Genes and other medical conditions are known to cause pulmonary arterial hypertension (PAH). Some conditions will change, damage, or block the blood vessels, raising your blood pressure. Pulmonary hypertension (PH), however, is when your blood pressure is raised within the pulmonary arteries. In many cases, the cells has changed—thickening and stiffening. Excess tissue may form, causing restricted blood flow.
Pulmonary hypertension is dangerous for this reason. The pulmonary artery is connected the heart’s right ventricle and the lungs. When the artery is congested, the heart must work harder to transport blood into the lungs for oxygenation, thus raising blood pressure within the lungs.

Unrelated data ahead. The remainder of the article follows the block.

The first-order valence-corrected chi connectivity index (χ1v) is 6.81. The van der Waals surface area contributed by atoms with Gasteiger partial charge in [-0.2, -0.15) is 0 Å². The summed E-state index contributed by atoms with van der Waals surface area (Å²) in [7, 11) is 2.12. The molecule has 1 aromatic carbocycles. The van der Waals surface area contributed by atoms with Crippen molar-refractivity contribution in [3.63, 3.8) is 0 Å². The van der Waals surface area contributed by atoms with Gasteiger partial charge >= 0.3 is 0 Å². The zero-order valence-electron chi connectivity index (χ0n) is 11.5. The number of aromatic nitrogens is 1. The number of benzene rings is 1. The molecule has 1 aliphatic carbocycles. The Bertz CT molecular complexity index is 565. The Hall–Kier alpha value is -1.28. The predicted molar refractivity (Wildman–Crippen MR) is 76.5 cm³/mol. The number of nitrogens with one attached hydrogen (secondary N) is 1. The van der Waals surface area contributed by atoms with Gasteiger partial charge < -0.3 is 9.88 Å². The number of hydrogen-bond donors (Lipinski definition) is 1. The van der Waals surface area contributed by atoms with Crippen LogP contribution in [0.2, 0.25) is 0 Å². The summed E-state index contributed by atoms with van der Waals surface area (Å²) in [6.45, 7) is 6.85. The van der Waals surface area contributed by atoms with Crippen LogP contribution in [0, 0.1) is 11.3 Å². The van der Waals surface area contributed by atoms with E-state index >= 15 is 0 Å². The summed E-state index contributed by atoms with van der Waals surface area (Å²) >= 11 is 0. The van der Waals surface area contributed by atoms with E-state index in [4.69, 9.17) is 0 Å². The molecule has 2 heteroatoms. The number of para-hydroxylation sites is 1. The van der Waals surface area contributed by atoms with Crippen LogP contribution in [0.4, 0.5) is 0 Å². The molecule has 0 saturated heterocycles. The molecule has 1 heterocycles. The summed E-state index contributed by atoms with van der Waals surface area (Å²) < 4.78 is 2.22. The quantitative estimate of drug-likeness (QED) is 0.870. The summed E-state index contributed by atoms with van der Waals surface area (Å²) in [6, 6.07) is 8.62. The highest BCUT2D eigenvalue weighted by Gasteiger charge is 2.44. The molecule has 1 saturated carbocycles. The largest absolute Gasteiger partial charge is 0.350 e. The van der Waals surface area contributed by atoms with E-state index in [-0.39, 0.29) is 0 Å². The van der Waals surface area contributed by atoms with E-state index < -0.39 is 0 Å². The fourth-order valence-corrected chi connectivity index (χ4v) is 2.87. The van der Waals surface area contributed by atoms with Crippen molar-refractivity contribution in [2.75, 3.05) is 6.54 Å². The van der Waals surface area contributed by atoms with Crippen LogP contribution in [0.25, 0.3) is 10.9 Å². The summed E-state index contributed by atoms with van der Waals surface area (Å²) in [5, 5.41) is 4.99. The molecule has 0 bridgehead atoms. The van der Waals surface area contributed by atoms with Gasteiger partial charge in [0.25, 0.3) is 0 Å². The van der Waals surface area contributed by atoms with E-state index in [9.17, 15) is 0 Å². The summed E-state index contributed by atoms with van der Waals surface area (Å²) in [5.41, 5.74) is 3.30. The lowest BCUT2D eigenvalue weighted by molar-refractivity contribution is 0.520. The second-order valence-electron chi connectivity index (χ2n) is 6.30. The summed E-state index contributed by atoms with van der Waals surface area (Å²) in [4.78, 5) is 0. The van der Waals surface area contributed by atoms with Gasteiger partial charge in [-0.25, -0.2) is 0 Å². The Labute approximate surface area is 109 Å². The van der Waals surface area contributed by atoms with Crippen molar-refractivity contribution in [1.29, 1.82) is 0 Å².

There are four known groups of common causes of PAH:
• Group 1: Pulmonary Arterial Hypertension (PAH). When the cause is unknown, it is known as idiopathic pulmonary hypertension.
• Group 2: Pulmonary hypertension from left-sided heart disease, such as aortic valve disease or mitral valve issues
• Group 3: Pulmonary hypertension from lung diseases
• Group 4: PH caused by conditions for uncertain reasons, such as metabolic disorders, tumors, conditions affecting organ systems, and blood disorders.